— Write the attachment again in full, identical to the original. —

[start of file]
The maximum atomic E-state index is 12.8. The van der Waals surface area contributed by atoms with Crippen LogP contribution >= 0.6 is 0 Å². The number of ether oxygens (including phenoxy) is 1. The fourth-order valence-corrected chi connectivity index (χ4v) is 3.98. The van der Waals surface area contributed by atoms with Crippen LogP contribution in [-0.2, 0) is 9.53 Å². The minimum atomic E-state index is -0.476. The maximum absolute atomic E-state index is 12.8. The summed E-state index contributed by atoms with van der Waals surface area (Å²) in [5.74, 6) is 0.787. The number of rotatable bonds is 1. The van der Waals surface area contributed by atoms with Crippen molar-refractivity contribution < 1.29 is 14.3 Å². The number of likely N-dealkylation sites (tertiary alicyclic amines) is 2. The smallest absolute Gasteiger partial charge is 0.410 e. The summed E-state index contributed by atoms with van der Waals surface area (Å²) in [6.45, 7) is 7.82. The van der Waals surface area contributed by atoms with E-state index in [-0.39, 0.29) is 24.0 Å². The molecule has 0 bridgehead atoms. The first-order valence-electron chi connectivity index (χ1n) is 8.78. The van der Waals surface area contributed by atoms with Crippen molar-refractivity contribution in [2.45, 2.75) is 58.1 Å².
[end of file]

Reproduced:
The maximum atomic E-state index is 12.8. The van der Waals surface area contributed by atoms with Crippen LogP contribution >= 0.6 is 0 Å². The number of ether oxygens (including phenoxy) is 1. The fourth-order valence-corrected chi connectivity index (χ4v) is 3.98. The van der Waals surface area contributed by atoms with Crippen LogP contribution in [-0.2, 0) is 9.53 Å². The minimum atomic E-state index is -0.476. The maximum absolute atomic E-state index is 12.8. The summed E-state index contributed by atoms with van der Waals surface area (Å²) in [5.74, 6) is 0.787. The number of rotatable bonds is 1. The van der Waals surface area contributed by atoms with Crippen molar-refractivity contribution < 1.29 is 14.3 Å². The number of likely N-dealkylation sites (tertiary alicyclic amines) is 2. The smallest absolute Gasteiger partial charge is 0.410 e. The summed E-state index contributed by atoms with van der Waals surface area (Å²) in [6.45, 7) is 7.82. The van der Waals surface area contributed by atoms with E-state index in [-0.39, 0.29) is 24.0 Å². The molecule has 0 bridgehead atoms. The first-order valence-electron chi connectivity index (χ1n) is 8.78. The van der Waals surface area contributed by atoms with Crippen molar-refractivity contribution in [2.45, 2.75) is 58.1 Å².